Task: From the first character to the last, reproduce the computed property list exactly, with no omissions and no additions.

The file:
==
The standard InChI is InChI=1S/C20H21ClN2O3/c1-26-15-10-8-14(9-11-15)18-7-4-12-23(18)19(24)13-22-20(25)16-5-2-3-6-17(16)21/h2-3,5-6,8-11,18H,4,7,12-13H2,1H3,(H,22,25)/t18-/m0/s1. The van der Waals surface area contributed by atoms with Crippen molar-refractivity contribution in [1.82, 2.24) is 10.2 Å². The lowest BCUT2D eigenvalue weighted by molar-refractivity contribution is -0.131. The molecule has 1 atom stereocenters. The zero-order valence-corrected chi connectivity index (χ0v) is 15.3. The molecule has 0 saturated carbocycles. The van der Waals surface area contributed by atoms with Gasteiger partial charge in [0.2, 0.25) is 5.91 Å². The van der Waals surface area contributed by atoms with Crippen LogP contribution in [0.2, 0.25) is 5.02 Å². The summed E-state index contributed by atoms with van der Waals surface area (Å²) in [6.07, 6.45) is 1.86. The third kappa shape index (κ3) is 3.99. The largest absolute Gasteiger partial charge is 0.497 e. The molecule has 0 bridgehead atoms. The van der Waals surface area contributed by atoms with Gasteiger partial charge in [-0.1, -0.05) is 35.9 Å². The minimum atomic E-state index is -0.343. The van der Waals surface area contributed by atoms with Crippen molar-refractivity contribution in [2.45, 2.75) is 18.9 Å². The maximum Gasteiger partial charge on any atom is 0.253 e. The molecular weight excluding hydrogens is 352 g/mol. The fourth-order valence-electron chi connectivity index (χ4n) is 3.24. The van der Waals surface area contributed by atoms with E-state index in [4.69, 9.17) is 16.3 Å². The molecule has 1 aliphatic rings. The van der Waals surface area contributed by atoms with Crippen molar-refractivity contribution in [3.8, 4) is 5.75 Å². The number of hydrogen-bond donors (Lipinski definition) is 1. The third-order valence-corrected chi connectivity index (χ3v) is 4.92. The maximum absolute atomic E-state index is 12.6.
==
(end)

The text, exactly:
The standard InChI is InChI=1S/C20H21ClN2O3/c1-26-15-10-8-14(9-11-15)18-7-4-12-23(18)19(24)13-22-20(25)16-5-2-3-6-17(16)21/h2-3,5-6,8-11,18H,4,7,12-13H2,1H3,(H,22,25)/t18-/m0/s1. The van der Waals surface area contributed by atoms with Crippen molar-refractivity contribution in [1.82, 2.24) is 10.2 Å². The lowest BCUT2D eigenvalue weighted by molar-refractivity contribution is -0.131. The molecule has 1 atom stereocenters. The zero-order valence-corrected chi connectivity index (χ0v) is 15.3. The molecule has 0 saturated carbocycles. The van der Waals surface area contributed by atoms with Gasteiger partial charge in [0.2, 0.25) is 5.91 Å². The van der Waals surface area contributed by atoms with Crippen LogP contribution in [0.2, 0.25) is 5.02 Å². The summed E-state index contributed by atoms with van der Waals surface area (Å²) in [6.07, 6.45) is 1.86. The third kappa shape index (κ3) is 3.99. The largest absolute Gasteiger partial charge is 0.497 e. The molecule has 0 bridgehead atoms. The van der Waals surface area contributed by atoms with Gasteiger partial charge in [-0.1, -0.05) is 35.9 Å². The minimum atomic E-state index is -0.343. The van der Waals surface area contributed by atoms with Crippen molar-refractivity contribution in [2.45, 2.75) is 18.9 Å². The maximum Gasteiger partial charge on any atom is 0.253 e. The molecular weight excluding hydrogens is 352 g/mol. The fourth-order valence-electron chi connectivity index (χ4n) is 3.24. The van der Waals surface area contributed by atoms with E-state index in [4.69, 9.17) is 16.3 Å². The molecule has 1 aliphatic rings. The van der Waals surface area contributed by atoms with Crippen molar-refractivity contribution in [3.8, 4) is 5.75 Å². The number of hydrogen-bond donors (Lipinski definition) is 1. The third-order valence-corrected chi connectivity index (χ3v) is 4.92. The maximum absolute atomic E-state index is 12.6.